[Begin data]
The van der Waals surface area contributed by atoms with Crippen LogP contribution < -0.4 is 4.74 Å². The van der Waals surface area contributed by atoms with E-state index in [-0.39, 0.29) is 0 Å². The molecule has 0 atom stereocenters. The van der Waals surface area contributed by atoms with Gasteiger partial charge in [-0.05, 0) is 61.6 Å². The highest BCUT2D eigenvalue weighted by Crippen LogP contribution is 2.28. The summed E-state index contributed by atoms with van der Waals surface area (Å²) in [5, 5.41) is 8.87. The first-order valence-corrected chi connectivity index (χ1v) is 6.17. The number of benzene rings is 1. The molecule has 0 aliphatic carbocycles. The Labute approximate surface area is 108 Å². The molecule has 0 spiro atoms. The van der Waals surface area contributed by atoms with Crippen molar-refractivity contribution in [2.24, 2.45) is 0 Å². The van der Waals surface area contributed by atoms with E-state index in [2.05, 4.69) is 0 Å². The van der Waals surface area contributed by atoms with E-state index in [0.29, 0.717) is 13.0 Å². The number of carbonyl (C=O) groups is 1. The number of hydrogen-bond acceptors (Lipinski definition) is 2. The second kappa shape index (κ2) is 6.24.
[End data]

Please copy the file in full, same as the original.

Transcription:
The van der Waals surface area contributed by atoms with Crippen LogP contribution < -0.4 is 4.74 Å². The van der Waals surface area contributed by atoms with E-state index in [-0.39, 0.29) is 0 Å². The molecule has 0 atom stereocenters. The van der Waals surface area contributed by atoms with Gasteiger partial charge in [-0.05, 0) is 61.6 Å². The highest BCUT2D eigenvalue weighted by Crippen LogP contribution is 2.28. The summed E-state index contributed by atoms with van der Waals surface area (Å²) in [5, 5.41) is 8.87. The first-order valence-corrected chi connectivity index (χ1v) is 6.17. The number of benzene rings is 1. The molecule has 0 aliphatic carbocycles. The Labute approximate surface area is 108 Å². The molecule has 0 spiro atoms. The van der Waals surface area contributed by atoms with Crippen molar-refractivity contribution in [2.24, 2.45) is 0 Å². The van der Waals surface area contributed by atoms with E-state index in [2.05, 4.69) is 0 Å². The van der Waals surface area contributed by atoms with E-state index in [0.29, 0.717) is 13.0 Å². The number of carbonyl (C=O) groups is 1. The number of hydrogen-bond acceptors (Lipinski definition) is 2. The second kappa shape index (κ2) is 6.24.